The Idaho Coalition Against Sexual & Domestic Violence is a statewide nonprofit membership organization working to end gender violence fueled by multiple, systemic oppressions. We use the term gender violence in place of legal definitions like sexual assault, domestic violence, and sex trafficking to help us have a deeper conversation about the roots of this violence. We talk about gender violence to look closely at how strict gender roles and unfair power lead to violence against women, girls, and all genders which are oppressed. Our society only supports two gender identities, man (masculine) and woman (feminine) and expects all of us to fit the role we are assigned. We also live in a world where men are more valued and are given more power than any other gender. These forces lead to alarming rates of violence against women, girls, and all genders which are oppressed. We see the movement to end gender violence as a key strategy in ending all forms of violence.
Multiple, Intersecting Systemic Oppressions
Gender Violence occurs at such alarming rates because it is fueled and supported by multiple, intersecting systemic oppressions – sexism, racism, classism/poverty, able-ism, anti-immigrant or anti-refugee status. We use the term systemic oppression to describe the larger forces which dominate and harm certain groups of people. These forces go beyond individual behaviors of discrimination and mistreatment. Systemic oppressions, like racism, play out through institutions, power structures, cultural beliefs, and other systems. They are powerful systems of inequality that were intentionally created in our history and continue to harm communities – sometimes without our knowing. We believe that we cannot end gender violence without interrupting these massive systems which prevent all of us from thriving. It can feel overwhelming when we figure out it is not enough to address gender violence and that we need to look at the deeper issues! But we can do this in the anti-violence field by centering solutions on the individual in any community who has the least opportunities, the most barriers – and ensure our strategies/approaches/services take into account multiple systemic oppressions.
Naming of Girls and Women and People Who are Gender Oppressed
In conversations about gender violence, we lift up the experiences of girls and women. Gender violence overwhelmingly impacts women and girls, and their experiences help us to better understand the root causes of violence. When we acknowledge this in our conversations about gender violence, we can highlight the ways in which women and girls are given less power in our society and are intentionally targeted by this violence. In our focus on girls and women, we cannot dismiss the experiences of other genders. Many people are oppressed simply because they identify or act outside of the socially constructed gender roles in our society, including men and boys. We see these restrictive experiences at the center of our work as well. All genders deserve the opportunity to thrive and anyone impacted by violence deserves compassion. There have been many efforts to create a more gender neutral conversation about violence and we feel that this distracts us from seeing the root causes and creating real solutions. While we seek to interrupt all violence, we wish to be intentional about framing our conversations around those who are frequently impacted, and often silenced the most.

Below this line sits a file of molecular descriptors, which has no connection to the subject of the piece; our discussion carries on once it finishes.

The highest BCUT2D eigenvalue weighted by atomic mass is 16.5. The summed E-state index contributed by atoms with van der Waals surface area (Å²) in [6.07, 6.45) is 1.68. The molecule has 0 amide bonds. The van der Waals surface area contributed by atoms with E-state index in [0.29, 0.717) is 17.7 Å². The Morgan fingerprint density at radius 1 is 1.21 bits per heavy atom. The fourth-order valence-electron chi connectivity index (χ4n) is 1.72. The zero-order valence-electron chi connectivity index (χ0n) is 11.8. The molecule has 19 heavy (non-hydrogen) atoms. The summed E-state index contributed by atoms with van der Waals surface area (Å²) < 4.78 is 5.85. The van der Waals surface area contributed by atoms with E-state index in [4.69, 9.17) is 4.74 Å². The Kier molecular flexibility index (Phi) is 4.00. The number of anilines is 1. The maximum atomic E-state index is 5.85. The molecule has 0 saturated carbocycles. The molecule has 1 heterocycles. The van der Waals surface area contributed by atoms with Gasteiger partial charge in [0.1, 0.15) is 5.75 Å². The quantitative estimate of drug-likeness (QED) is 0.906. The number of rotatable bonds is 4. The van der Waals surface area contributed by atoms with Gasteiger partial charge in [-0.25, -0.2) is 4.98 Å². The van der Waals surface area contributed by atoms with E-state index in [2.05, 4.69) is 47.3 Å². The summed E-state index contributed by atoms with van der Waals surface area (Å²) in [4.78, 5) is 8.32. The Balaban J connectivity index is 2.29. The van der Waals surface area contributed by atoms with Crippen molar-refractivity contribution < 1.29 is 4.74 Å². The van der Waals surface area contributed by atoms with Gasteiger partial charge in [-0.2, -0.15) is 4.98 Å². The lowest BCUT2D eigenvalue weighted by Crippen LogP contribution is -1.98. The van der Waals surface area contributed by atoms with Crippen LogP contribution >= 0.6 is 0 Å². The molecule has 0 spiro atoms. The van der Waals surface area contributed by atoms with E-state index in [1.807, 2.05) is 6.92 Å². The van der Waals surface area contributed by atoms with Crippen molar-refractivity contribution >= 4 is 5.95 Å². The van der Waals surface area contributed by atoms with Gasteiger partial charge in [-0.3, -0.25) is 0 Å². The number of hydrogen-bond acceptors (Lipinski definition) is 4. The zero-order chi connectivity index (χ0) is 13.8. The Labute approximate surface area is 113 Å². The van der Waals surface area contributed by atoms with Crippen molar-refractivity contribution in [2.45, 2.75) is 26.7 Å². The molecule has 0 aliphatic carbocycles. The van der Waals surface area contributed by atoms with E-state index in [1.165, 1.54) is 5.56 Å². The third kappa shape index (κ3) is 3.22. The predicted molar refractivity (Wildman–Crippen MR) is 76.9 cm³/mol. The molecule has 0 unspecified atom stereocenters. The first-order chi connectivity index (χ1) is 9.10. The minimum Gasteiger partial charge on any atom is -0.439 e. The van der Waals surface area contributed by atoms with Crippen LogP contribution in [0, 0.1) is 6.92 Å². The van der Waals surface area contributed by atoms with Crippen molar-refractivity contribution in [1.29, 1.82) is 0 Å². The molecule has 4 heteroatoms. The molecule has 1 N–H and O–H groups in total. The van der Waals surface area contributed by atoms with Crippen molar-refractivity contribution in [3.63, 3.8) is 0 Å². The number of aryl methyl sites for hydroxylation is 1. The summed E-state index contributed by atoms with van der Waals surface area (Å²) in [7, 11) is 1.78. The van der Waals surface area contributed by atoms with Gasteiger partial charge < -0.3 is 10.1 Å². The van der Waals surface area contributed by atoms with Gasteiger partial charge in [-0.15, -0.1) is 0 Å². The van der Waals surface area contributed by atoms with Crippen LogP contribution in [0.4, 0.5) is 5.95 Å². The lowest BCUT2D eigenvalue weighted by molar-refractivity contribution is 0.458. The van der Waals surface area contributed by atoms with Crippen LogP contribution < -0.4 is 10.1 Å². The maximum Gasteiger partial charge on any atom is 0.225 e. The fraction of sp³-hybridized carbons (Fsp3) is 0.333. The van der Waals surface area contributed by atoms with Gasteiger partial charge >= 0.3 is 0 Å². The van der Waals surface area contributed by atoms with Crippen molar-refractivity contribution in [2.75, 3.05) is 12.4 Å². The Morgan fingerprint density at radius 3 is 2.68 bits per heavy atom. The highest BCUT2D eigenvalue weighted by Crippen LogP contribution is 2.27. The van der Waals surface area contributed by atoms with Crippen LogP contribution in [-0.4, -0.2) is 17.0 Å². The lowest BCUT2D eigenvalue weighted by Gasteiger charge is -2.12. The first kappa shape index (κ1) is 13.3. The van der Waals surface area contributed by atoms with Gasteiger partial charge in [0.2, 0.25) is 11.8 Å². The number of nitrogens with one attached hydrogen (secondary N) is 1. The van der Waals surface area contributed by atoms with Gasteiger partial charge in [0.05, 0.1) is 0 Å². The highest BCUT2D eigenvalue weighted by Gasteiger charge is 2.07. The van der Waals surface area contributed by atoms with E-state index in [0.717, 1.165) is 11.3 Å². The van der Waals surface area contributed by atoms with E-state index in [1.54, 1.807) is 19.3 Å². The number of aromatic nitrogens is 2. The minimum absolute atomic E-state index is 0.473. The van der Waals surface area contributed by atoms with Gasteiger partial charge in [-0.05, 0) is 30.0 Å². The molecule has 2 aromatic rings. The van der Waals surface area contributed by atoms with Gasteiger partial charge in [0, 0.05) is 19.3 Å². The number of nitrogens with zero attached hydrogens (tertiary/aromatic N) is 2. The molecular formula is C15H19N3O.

We value and work towards collective liberation –if one group of people is valued less or more than another and has less or more power based on an identity or characteristic (gender, race, ethnicity, ability, class, sexual orientation, immigration status), then none of us are truly free to thrive and live to our full potential. None of us choose the body or identity into which we are born. Oppression and inequality attempt to force us into playing the role we were assigned. While the dominant groups in society benefit from this inequality, they are still trapped and unable to reach their full potential. We all have a mutual interest in ending oppression and amplifying the voices of people and communities who are the most marginalized. We are all connected and must continue to work towards collective liberation for all.